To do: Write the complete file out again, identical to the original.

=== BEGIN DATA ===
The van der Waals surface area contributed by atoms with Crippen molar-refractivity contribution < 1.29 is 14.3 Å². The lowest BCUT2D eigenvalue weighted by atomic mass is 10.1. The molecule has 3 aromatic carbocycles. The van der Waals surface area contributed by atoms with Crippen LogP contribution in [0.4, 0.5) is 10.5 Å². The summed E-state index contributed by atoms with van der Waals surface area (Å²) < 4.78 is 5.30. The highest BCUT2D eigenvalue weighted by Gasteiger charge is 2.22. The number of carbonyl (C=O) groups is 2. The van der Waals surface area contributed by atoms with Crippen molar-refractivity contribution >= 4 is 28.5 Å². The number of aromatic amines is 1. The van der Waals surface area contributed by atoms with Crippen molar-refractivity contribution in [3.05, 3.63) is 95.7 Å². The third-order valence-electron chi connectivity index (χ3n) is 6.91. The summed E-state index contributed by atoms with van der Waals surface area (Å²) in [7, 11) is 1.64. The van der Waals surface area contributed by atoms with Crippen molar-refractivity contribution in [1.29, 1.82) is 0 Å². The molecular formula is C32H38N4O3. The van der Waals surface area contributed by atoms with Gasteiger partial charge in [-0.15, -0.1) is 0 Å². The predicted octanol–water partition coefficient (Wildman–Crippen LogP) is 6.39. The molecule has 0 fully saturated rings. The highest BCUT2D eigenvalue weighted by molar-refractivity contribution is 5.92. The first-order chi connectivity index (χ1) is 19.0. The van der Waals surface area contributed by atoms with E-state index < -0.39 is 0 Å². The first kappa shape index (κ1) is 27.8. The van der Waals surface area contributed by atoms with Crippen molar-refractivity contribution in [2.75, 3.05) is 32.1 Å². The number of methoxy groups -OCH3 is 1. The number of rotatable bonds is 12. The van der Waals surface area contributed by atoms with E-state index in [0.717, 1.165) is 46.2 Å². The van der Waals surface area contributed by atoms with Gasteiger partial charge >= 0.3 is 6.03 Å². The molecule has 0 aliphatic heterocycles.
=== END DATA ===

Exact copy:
The van der Waals surface area contributed by atoms with Crippen molar-refractivity contribution < 1.29 is 14.3 Å². The lowest BCUT2D eigenvalue weighted by atomic mass is 10.1. The molecule has 3 aromatic carbocycles. The van der Waals surface area contributed by atoms with Crippen LogP contribution in [0.4, 0.5) is 10.5 Å². The summed E-state index contributed by atoms with van der Waals surface area (Å²) < 4.78 is 5.30. The highest BCUT2D eigenvalue weighted by Gasteiger charge is 2.22. The number of carbonyl (C=O) groups is 2. The van der Waals surface area contributed by atoms with Crippen molar-refractivity contribution >= 4 is 28.5 Å². The number of aromatic amines is 1. The van der Waals surface area contributed by atoms with Crippen molar-refractivity contribution in [3.05, 3.63) is 95.7 Å². The third-order valence-electron chi connectivity index (χ3n) is 6.91. The summed E-state index contributed by atoms with van der Waals surface area (Å²) in [7, 11) is 1.64. The van der Waals surface area contributed by atoms with Crippen molar-refractivity contribution in [1.29, 1.82) is 0 Å². The molecular formula is C32H38N4O3. The van der Waals surface area contributed by atoms with Gasteiger partial charge in [-0.15, -0.1) is 0 Å². The predicted octanol–water partition coefficient (Wildman–Crippen LogP) is 6.39. The molecule has 0 fully saturated rings. The highest BCUT2D eigenvalue weighted by molar-refractivity contribution is 5.92. The first-order chi connectivity index (χ1) is 19.0. The van der Waals surface area contributed by atoms with E-state index < -0.39 is 0 Å². The first kappa shape index (κ1) is 27.8. The van der Waals surface area contributed by atoms with Crippen molar-refractivity contribution in [2.75, 3.05) is 32.1 Å². The number of methoxy groups -OCH3 is 1. The number of rotatable bonds is 12. The van der Waals surface area contributed by atoms with E-state index in [0.717, 1.165) is 46.2 Å². The van der Waals surface area contributed by atoms with Gasteiger partial charge >= 0.3 is 6.03 Å². The molecule has 0 aliphatic heterocycles.